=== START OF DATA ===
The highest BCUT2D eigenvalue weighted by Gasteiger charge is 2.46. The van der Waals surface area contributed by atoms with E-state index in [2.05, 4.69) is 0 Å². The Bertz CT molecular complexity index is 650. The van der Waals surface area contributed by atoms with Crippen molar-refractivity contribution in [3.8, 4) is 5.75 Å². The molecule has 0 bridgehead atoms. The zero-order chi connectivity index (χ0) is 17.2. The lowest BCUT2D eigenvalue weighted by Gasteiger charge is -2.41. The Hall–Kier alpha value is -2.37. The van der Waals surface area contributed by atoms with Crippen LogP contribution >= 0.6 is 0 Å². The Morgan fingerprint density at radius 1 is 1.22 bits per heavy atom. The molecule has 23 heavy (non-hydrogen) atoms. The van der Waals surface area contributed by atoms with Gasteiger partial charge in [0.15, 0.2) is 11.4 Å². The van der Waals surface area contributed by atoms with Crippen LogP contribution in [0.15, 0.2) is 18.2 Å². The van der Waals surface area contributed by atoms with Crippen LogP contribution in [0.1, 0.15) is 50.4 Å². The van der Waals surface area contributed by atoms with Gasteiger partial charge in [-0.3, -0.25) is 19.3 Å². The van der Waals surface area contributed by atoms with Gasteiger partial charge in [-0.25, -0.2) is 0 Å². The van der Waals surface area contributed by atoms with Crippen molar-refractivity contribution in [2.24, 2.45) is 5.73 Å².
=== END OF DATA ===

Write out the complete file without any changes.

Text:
The highest BCUT2D eigenvalue weighted by Gasteiger charge is 2.46. The van der Waals surface area contributed by atoms with E-state index in [2.05, 4.69) is 0 Å². The Bertz CT molecular complexity index is 650. The van der Waals surface area contributed by atoms with Crippen molar-refractivity contribution in [3.8, 4) is 5.75 Å². The molecule has 0 bridgehead atoms. The zero-order chi connectivity index (χ0) is 17.2. The lowest BCUT2D eigenvalue weighted by Gasteiger charge is -2.41. The Hall–Kier alpha value is -2.37. The van der Waals surface area contributed by atoms with Crippen LogP contribution >= 0.6 is 0 Å². The Morgan fingerprint density at radius 1 is 1.22 bits per heavy atom. The molecule has 23 heavy (non-hydrogen) atoms. The van der Waals surface area contributed by atoms with Gasteiger partial charge in [0.15, 0.2) is 11.4 Å². The van der Waals surface area contributed by atoms with Crippen LogP contribution in [0.15, 0.2) is 18.2 Å². The van der Waals surface area contributed by atoms with Crippen LogP contribution in [0.1, 0.15) is 50.4 Å². The van der Waals surface area contributed by atoms with Gasteiger partial charge in [-0.3, -0.25) is 19.3 Å². The van der Waals surface area contributed by atoms with Gasteiger partial charge in [-0.25, -0.2) is 0 Å². The van der Waals surface area contributed by atoms with Crippen molar-refractivity contribution in [2.24, 2.45) is 5.73 Å².